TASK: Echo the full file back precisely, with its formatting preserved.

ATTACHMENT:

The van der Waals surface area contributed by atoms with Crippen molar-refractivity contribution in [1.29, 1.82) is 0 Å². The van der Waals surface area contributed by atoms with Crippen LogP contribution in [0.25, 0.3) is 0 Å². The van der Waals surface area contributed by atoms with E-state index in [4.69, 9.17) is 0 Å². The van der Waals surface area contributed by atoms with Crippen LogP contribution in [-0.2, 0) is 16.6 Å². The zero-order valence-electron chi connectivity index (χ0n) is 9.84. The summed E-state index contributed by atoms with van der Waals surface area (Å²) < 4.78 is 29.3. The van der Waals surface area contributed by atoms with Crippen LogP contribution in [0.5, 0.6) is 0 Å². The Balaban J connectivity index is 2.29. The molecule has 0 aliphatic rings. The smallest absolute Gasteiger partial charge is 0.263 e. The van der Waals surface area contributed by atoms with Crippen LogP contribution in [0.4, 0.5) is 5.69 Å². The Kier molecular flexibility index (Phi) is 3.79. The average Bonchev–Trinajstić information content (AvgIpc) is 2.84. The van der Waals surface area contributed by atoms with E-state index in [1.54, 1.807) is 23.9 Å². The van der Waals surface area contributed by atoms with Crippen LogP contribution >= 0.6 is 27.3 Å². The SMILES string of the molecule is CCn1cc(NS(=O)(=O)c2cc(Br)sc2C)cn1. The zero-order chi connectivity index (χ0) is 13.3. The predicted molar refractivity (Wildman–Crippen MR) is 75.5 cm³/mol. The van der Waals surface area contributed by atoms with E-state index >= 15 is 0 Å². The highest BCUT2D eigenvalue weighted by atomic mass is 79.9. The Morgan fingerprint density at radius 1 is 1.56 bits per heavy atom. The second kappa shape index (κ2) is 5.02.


The van der Waals surface area contributed by atoms with Crippen molar-refractivity contribution in [1.29, 1.82) is 0 Å². The van der Waals surface area contributed by atoms with Crippen LogP contribution in [0.25, 0.3) is 0 Å². The van der Waals surface area contributed by atoms with E-state index in [4.69, 9.17) is 0 Å². The van der Waals surface area contributed by atoms with Crippen LogP contribution in [-0.2, 0) is 16.6 Å². The zero-order valence-electron chi connectivity index (χ0n) is 9.84. The summed E-state index contributed by atoms with van der Waals surface area (Å²) < 4.78 is 29.3. The van der Waals surface area contributed by atoms with Crippen LogP contribution in [0.5, 0.6) is 0 Å². The Balaban J connectivity index is 2.29. The molecule has 0 aliphatic rings. The smallest absolute Gasteiger partial charge is 0.263 e. The van der Waals surface area contributed by atoms with Crippen LogP contribution in [0.4, 0.5) is 5.69 Å². The Kier molecular flexibility index (Phi) is 3.79. The average Bonchev–Trinajstić information content (AvgIpc) is 2.84. The van der Waals surface area contributed by atoms with E-state index in [1.54, 1.807) is 23.9 Å². The van der Waals surface area contributed by atoms with Crippen LogP contribution >= 0.6 is 27.3 Å². The SMILES string of the molecule is CCn1cc(NS(=O)(=O)c2cc(Br)sc2C)cn1. The zero-order chi connectivity index (χ0) is 13.3. The predicted molar refractivity (Wildman–Crippen MR) is 75.5 cm³/mol. The van der Waals surface area contributed by atoms with E-state index >= 15 is 0 Å². The highest BCUT2D eigenvalue weighted by atomic mass is 79.9. The Morgan fingerprint density at radius 1 is 1.56 bits per heavy atom. The second kappa shape index (κ2) is 5.02.